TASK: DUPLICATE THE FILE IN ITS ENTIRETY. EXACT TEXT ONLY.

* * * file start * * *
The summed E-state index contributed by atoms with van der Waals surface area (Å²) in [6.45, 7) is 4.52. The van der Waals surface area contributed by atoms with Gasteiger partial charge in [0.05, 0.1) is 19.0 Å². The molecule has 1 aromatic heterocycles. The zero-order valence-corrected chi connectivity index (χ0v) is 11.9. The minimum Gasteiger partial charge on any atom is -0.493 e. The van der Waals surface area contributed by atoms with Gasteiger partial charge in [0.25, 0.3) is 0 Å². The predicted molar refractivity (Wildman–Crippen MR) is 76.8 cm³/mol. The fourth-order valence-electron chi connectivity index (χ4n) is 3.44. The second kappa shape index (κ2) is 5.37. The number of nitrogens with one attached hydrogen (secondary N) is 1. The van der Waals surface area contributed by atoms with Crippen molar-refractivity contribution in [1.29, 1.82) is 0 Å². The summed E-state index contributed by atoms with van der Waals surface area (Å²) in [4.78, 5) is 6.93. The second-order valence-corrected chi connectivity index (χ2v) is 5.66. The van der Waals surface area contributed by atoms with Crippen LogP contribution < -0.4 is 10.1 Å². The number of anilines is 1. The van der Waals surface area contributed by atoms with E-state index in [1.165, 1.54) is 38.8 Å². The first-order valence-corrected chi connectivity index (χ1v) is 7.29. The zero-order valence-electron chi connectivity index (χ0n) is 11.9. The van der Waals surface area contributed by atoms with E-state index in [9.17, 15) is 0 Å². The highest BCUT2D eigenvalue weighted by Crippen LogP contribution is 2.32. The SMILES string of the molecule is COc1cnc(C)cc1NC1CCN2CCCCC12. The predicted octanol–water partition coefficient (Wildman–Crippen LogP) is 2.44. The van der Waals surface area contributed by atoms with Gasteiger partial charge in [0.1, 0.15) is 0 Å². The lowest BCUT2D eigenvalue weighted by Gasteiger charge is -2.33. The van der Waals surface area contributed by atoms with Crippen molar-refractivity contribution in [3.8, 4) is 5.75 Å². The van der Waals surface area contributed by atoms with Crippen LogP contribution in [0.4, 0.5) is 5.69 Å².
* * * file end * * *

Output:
The summed E-state index contributed by atoms with van der Waals surface area (Å²) in [6.45, 7) is 4.52. The van der Waals surface area contributed by atoms with Gasteiger partial charge in [0.05, 0.1) is 19.0 Å². The molecule has 1 aromatic heterocycles. The zero-order valence-corrected chi connectivity index (χ0v) is 11.9. The minimum Gasteiger partial charge on any atom is -0.493 e. The van der Waals surface area contributed by atoms with Gasteiger partial charge in [0.25, 0.3) is 0 Å². The predicted molar refractivity (Wildman–Crippen MR) is 76.8 cm³/mol. The fourth-order valence-electron chi connectivity index (χ4n) is 3.44. The second kappa shape index (κ2) is 5.37. The number of nitrogens with one attached hydrogen (secondary N) is 1. The van der Waals surface area contributed by atoms with Crippen molar-refractivity contribution in [1.29, 1.82) is 0 Å². The summed E-state index contributed by atoms with van der Waals surface area (Å²) in [4.78, 5) is 6.93. The second-order valence-corrected chi connectivity index (χ2v) is 5.66. The van der Waals surface area contributed by atoms with Crippen LogP contribution < -0.4 is 10.1 Å². The number of anilines is 1. The van der Waals surface area contributed by atoms with E-state index in [1.165, 1.54) is 38.8 Å². The first-order valence-corrected chi connectivity index (χ1v) is 7.29. The zero-order valence-electron chi connectivity index (χ0n) is 11.9. The van der Waals surface area contributed by atoms with E-state index in [9.17, 15) is 0 Å². The highest BCUT2D eigenvalue weighted by Crippen LogP contribution is 2.32. The SMILES string of the molecule is COc1cnc(C)cc1NC1CCN2CCCCC12. The predicted octanol–water partition coefficient (Wildman–Crippen LogP) is 2.44. The van der Waals surface area contributed by atoms with Gasteiger partial charge in [0.1, 0.15) is 0 Å². The lowest BCUT2D eigenvalue weighted by Gasteiger charge is -2.33. The van der Waals surface area contributed by atoms with Crippen molar-refractivity contribution in [3.8, 4) is 5.75 Å². The van der Waals surface area contributed by atoms with Crippen LogP contribution in [0.4, 0.5) is 5.69 Å².